Open Access, Free Access to Law and Access to Canadian Legal Scholarship (Part 2)

[This is the second of a two-part column on open access and public access to Canadian legal scholarship. The first part is available here.]

There is an overwhelming public good and social benefit to be obtained from open access publishing. The principle that the results of research that has been publicly funded should be freely accessible in the public domain is itself a compelling one, and fundamentally unanswerable. Arguments in support of mandatory open access publishing are even more compelling when the university is a public one and the researcher’s salary is supported by public funds. The US National Institutes of Health require scientists to submit final peer-reviewed journal manuscripts that result from NIH-funded research to PubMed Central, the NIH’s publicly-funded digital library within the US National Library of Medicine. Unfortunately, the public research funding agencies in Canada – the Social Sciences and Humanities Research Council (SSHRC), the Canadian Institutes of Health Research (CIHR) and the Natural Sciences and Engineering Research Council of Canada (NSERC) – though well-intentioned, are non-committal about open access.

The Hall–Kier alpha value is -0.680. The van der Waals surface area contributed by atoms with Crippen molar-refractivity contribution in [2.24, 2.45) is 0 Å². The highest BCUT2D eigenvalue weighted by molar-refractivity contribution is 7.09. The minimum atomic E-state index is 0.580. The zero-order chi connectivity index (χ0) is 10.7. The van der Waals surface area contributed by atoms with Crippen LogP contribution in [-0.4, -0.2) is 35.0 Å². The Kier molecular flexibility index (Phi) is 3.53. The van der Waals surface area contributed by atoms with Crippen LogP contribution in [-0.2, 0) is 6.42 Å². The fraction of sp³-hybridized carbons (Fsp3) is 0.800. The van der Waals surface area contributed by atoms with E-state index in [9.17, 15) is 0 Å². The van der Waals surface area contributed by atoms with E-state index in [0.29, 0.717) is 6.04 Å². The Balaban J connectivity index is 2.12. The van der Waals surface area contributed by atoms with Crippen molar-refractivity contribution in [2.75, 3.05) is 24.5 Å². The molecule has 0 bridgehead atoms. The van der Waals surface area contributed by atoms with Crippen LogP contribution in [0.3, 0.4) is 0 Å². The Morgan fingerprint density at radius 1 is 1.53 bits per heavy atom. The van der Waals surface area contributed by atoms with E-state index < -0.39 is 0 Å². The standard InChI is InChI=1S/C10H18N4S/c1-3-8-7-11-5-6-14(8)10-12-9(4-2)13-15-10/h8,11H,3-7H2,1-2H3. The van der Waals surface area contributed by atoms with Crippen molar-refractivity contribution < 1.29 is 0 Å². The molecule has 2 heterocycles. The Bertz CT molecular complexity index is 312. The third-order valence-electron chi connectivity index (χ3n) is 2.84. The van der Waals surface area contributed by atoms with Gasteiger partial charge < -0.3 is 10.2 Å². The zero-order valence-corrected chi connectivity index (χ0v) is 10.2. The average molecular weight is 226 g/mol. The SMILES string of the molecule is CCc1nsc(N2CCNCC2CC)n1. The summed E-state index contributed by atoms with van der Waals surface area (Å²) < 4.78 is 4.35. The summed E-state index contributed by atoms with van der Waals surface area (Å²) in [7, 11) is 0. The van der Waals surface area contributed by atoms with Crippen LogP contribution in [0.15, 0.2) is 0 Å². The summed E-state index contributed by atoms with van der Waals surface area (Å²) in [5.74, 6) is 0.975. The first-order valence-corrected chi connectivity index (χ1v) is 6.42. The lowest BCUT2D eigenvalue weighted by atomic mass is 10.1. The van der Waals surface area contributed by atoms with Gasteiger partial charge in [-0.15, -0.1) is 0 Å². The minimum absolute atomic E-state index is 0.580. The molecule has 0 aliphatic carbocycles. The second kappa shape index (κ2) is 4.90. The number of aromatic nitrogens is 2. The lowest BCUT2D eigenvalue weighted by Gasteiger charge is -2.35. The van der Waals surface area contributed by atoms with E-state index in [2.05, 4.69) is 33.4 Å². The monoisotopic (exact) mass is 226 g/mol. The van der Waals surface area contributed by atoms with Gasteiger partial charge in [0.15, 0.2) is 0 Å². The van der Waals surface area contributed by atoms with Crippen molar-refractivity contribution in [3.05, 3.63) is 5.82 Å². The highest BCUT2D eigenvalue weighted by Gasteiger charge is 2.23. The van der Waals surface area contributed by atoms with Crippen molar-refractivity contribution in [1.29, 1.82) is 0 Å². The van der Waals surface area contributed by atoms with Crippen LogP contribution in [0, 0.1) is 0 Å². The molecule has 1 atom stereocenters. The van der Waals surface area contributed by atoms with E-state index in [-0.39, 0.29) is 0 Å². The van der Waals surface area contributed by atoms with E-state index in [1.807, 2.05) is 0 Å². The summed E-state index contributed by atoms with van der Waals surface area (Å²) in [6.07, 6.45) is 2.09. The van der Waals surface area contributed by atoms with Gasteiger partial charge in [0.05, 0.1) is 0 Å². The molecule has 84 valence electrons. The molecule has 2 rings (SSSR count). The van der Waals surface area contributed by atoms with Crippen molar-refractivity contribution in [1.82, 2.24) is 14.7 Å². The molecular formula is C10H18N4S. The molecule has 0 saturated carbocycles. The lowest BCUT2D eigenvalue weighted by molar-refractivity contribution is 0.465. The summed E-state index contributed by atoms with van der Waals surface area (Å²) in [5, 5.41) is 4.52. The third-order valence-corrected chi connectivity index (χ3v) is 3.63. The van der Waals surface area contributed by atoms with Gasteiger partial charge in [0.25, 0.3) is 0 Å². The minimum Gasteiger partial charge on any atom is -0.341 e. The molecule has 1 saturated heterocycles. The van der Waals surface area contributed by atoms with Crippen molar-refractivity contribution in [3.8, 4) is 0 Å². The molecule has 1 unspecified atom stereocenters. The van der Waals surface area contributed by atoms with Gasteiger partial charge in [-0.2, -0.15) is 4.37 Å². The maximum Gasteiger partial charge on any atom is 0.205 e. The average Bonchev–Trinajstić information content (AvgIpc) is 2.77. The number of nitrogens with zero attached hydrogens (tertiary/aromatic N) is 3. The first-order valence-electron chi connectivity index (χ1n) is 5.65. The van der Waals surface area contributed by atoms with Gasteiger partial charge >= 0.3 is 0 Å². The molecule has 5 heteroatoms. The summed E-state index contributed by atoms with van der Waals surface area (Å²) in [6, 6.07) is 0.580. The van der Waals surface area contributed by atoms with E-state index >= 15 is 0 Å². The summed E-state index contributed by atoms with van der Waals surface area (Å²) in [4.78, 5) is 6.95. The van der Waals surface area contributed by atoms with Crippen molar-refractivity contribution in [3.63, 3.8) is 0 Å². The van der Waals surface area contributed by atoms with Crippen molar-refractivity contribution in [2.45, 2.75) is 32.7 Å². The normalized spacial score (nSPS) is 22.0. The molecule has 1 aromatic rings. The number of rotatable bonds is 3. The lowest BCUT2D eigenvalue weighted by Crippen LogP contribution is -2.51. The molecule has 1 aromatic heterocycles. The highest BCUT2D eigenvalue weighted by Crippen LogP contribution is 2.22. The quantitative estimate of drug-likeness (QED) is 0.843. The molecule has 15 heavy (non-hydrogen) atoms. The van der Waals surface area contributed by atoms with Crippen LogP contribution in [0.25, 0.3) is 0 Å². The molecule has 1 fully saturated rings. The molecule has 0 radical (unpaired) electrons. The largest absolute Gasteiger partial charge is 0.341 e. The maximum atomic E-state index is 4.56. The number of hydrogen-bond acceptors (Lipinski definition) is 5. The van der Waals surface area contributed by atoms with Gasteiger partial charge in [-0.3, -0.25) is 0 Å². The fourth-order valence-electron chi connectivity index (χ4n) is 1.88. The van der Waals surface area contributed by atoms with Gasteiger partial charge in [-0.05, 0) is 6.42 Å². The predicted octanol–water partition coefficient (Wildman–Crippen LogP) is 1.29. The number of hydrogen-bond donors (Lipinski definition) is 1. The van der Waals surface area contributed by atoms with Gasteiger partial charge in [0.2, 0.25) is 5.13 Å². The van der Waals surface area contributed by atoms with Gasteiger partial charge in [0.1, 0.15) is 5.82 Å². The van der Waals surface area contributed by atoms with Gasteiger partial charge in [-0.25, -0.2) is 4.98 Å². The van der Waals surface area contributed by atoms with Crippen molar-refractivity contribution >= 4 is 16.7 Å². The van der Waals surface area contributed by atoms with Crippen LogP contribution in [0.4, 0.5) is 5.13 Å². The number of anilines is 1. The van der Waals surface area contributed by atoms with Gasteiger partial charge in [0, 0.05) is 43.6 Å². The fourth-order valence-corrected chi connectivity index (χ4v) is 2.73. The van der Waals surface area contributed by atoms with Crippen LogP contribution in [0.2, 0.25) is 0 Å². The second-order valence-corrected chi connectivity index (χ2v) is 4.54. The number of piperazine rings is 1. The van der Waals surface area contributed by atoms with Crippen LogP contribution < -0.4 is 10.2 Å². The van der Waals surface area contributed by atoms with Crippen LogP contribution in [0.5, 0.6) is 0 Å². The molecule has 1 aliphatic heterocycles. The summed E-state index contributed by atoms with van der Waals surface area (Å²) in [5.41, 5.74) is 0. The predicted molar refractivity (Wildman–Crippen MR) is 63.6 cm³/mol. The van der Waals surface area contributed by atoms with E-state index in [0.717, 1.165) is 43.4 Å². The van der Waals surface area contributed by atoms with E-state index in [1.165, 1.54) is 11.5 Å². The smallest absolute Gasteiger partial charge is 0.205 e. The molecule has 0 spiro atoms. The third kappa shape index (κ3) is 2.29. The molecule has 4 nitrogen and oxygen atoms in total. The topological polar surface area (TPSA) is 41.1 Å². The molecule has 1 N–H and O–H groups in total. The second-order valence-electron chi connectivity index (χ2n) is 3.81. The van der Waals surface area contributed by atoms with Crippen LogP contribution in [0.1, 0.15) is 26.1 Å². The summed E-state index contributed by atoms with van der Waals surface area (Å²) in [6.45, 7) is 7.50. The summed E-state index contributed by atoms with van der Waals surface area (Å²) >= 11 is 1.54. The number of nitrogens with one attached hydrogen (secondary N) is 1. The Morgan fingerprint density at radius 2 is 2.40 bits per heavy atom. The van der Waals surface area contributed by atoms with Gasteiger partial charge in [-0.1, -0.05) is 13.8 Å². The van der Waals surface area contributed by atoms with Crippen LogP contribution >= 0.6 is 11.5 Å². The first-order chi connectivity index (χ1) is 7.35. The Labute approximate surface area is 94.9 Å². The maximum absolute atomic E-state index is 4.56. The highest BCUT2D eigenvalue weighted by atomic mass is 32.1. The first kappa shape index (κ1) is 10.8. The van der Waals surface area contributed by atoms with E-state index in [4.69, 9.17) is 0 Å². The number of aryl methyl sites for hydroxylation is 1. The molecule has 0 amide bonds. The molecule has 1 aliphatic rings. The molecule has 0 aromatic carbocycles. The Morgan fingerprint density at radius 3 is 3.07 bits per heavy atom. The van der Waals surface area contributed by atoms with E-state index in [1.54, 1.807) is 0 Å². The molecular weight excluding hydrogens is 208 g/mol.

Open access is also public access.

The concept of free access to law is well established in Canada. CanLII (the Canadian Legal Information Institute) is recognized as a world leader in providing free access to Canadian law. Our governments, legislative bodies and courts have shown leadership in minimizing the constraints of Crown copyright (for American readers, this means putting materials in the public domain) and providing access to comprehensive collections of public legal resources on well-designed websites. But who is providing access to Canadian legal scholarship?

Common law legal concepts and research methods make a strong distinction, less pronounced in the civil law tradition, between primary sources of law (statutes and case law) and secondary sources (legal scholarship and commentary); regardless, access to interpretive commentary on the law, including legal scholarship and especially publicly-funded research, would significantly enhance the public’s understanding of the law and their rights, and promote access to legal services generally. This relationship is stated explicitly in the Calgary Statement on Free Access to Legal Information / Déclaration de Calgary sur le libre accès à l’information juridique, adopted by the Council of Canadian Academic Law Library Directors in May, 2011.